How JustAnswer Works:
  • Ask an Expert
    Experts are full of valuable knowledge and are ready to help with any question. Credentials confirmed by a Fortune 500 verification firm.
  • Get a Professional Answer
    Via email, text message, or notification as you wait on our site. Ask follow up questions if you need to.
  • 100% Satisfaction Guarantee
    Rate the answer you receive.
Ask INC Your Own Question
INC, Solicitor-Advocate
Category: UK Immigration Law
Satisfied Customers: 11847
Experience:  LL.B, Pg.Dip, LL.M, M.B.A (Pending), Solicitor-Advocate. UK Practising Certificate issued by SRA., DIFC Courts Registered (Dubai)
Type Your UK Immigration Law Question Here...
INC is online now
A new question is answered every 9 seconds

Hi! i am currently living with my fiance in the uk am on 2

This answer was rated:

Hi! i am currently living with my fiance in the uk am on 2 year working holiday visa which expires July 2010 & he is on asylum permit, we are getting married in January 2010 in my home country - south africa, is he allowed to bring me on his status to live here with him?



Thanks for your question.


In short, yes he can apply for you to join him in the Uk, however, if his Asylum application is refused, you will both have to return to your home country.


I hope this answers your question. If so, kindly click accept.


If you wish to discuss, please feel free to ask further questions.


Kind regards,

Customer: replied 8 years ago.

Hi! i think there is a missunderstanding of the question. My fiancee is already on Asylum & has been living in the UK for 7 years on that status. Being his wife is impossible to get me the same status as him which is Asylum permit cuz is only granted to citizens only but is it possible to live on his status as a spouse permit - those are 2 totally different thinx. We won't be appliying for anybody's Asylum but to live on his Asylum as his wife in the UK and get the work permit.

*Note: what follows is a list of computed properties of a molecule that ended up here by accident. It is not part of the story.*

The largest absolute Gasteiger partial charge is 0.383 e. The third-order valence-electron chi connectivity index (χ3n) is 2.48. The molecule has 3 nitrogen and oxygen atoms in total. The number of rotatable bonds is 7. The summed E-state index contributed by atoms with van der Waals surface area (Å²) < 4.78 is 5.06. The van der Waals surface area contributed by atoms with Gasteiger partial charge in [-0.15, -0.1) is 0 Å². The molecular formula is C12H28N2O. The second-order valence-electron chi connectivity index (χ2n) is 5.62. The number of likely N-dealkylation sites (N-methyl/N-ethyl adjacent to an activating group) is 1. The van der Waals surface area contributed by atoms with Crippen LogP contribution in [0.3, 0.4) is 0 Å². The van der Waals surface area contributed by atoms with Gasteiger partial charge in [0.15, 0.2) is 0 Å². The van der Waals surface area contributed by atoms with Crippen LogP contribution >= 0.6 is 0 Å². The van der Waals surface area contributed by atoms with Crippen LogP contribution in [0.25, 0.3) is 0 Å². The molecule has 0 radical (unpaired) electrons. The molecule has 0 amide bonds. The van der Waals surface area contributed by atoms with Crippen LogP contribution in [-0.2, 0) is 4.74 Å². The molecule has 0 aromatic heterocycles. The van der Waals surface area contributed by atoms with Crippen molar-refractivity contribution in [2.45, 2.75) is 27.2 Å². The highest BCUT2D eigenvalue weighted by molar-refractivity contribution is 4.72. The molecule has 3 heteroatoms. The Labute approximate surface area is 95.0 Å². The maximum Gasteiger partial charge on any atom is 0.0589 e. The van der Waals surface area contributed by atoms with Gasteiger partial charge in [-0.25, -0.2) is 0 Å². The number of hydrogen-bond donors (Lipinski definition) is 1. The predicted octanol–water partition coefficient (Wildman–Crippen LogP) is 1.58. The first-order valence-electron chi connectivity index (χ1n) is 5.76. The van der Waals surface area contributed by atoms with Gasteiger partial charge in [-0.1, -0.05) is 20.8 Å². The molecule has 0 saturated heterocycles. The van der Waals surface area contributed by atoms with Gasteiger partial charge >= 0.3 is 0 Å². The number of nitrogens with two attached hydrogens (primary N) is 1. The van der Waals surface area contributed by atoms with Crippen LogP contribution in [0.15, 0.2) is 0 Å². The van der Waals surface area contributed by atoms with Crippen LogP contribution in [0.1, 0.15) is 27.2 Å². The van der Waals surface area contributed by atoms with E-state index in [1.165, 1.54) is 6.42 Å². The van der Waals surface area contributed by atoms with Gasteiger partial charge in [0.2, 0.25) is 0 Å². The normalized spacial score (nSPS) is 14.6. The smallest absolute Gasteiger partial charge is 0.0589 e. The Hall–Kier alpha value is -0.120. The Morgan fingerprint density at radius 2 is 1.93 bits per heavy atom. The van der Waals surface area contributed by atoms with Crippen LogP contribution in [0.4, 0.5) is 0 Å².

Thank you



Sorry for the misunderstanding.


You will be able to apply as his dependant.

Customer: replied 8 years ago.

Can u elaborate more on your answers, how are we going to apply and how long is it going to take for the whole procedure? do i come with him or are we gonna wait for the reply on the application first?




A person who flees to the United Kingdom to seek asylum can include his/her dependants in his/her application for asylum, if those dependants have travelled with him/her to the United Kingdom. However, the UK Border Agency recognises that families can become fragmented in cases of asylum, depending on the speed and manner in which the person has fled.


If the person is a recognised refugee or is benefiting from humanitarian protection in the United Kingdom, the UKBA's family programme reunion allows him/her to be reunited with his/her family members (that is, those who were part of the family unit before he/she fled).


Under the Immigration Rules, only pre-existing families (the spouse, civil partner or unmarried/same-sex partner plus any children under 18 who formed part of the family unit at the time the sponsor fled to seek asylum) can apply to enter the United Kingdom under the family reunion programme.


I am assuming that your fiance did not have a family before departing South Africa, therefore, the family reunion programme will not be applicable.


How long has your fiance been in the UK?



Customer: replied 8 years ago.

he is been living here now for 7 years under the Asylum permit, my concern is we met hear in UK then get married next year. So am not pre-existing spouse so i wont have to apply for family reunion visa but am i still gonna be abe to apply as his dependent?



I cannot see how you will be able to apply as a dependent if you are not an existing family member.


If you were to marry next year, it would probably be wise for you to apply for an extension of your visa or switch to another category. After your husband becomes eligible for indefinite leave to remain (10 years), you should then make an application.


I hope this helps.



INC and other UK Immigration Law Specialists are ready to help you